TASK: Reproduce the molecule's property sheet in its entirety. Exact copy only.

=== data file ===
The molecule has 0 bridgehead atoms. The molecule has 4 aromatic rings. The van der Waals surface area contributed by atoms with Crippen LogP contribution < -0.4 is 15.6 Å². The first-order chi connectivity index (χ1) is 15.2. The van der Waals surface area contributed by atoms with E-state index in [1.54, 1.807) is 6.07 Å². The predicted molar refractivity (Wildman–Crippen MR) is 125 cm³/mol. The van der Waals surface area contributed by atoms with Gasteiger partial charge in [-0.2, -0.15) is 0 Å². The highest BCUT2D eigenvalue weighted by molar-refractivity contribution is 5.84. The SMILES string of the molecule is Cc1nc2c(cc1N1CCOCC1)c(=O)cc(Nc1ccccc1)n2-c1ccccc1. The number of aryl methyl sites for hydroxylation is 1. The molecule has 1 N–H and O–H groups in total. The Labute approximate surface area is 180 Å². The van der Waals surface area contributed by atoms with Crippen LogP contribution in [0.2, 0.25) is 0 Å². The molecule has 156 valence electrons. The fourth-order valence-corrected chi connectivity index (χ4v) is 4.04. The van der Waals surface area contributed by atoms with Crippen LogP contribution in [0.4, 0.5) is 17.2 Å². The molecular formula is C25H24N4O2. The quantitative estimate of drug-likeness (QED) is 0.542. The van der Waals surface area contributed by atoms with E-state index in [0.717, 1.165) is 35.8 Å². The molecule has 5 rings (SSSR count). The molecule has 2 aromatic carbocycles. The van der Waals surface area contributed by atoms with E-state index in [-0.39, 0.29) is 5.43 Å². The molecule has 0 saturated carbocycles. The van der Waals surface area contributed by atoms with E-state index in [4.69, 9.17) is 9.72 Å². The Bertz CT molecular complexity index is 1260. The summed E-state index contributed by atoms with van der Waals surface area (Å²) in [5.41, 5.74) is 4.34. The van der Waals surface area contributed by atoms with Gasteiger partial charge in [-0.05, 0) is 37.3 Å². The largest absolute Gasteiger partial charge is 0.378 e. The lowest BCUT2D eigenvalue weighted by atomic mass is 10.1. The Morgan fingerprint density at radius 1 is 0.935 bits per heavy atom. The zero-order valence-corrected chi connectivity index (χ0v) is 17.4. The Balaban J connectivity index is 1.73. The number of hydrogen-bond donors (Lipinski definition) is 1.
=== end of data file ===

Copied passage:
The molecule has 0 bridgehead atoms. The molecule has 4 aromatic rings. The van der Waals surface area contributed by atoms with Crippen LogP contribution < -0.4 is 15.6 Å². The first-order chi connectivity index (χ1) is 15.2. The van der Waals surface area contributed by atoms with E-state index in [1.54, 1.807) is 6.07 Å². The predicted molar refractivity (Wildman–Crippen MR) is 125 cm³/mol. The van der Waals surface area contributed by atoms with Gasteiger partial charge in [-0.2, -0.15) is 0 Å². The highest BCUT2D eigenvalue weighted by molar-refractivity contribution is 5.84. The SMILES string of the molecule is Cc1nc2c(cc1N1CCOCC1)c(=O)cc(Nc1ccccc1)n2-c1ccccc1. The number of aryl methyl sites for hydroxylation is 1. The molecule has 1 N–H and O–H groups in total. The Labute approximate surface area is 180 Å². The van der Waals surface area contributed by atoms with Crippen LogP contribution in [0.2, 0.25) is 0 Å². The molecule has 156 valence electrons. The fourth-order valence-corrected chi connectivity index (χ4v) is 4.04. The van der Waals surface area contributed by atoms with Crippen LogP contribution in [0.4, 0.5) is 17.2 Å². The molecular formula is C25H24N4O2. The quantitative estimate of drug-likeness (QED) is 0.542. The van der Waals surface area contributed by atoms with E-state index in [0.717, 1.165) is 35.8 Å². The molecule has 5 rings (SSSR count). The molecule has 2 aromatic carbocycles. The van der Waals surface area contributed by atoms with E-state index in [-0.39, 0.29) is 5.43 Å². The molecule has 0 saturated carbocycles. The van der Waals surface area contributed by atoms with E-state index in [4.69, 9.17) is 9.72 Å². The Bertz CT molecular complexity index is 1260. The summed E-state index contributed by atoms with van der Waals surface area (Å²) in [5.41, 5.74) is 4.34. The van der Waals surface area contributed by atoms with Gasteiger partial charge in [-0.05, 0) is 37.3 Å². The largest absolute Gasteiger partial charge is 0.378 e. The lowest BCUT2D eigenvalue weighted by atomic mass is 10.1. The Morgan fingerprint density at radius 1 is 0.935 bits per heavy atom. The zero-order valence-corrected chi connectivity index (χ0v) is 17.4. The Balaban J connectivity index is 1.73. The number of hydrogen-bond donors (Lipinski definition) is 1.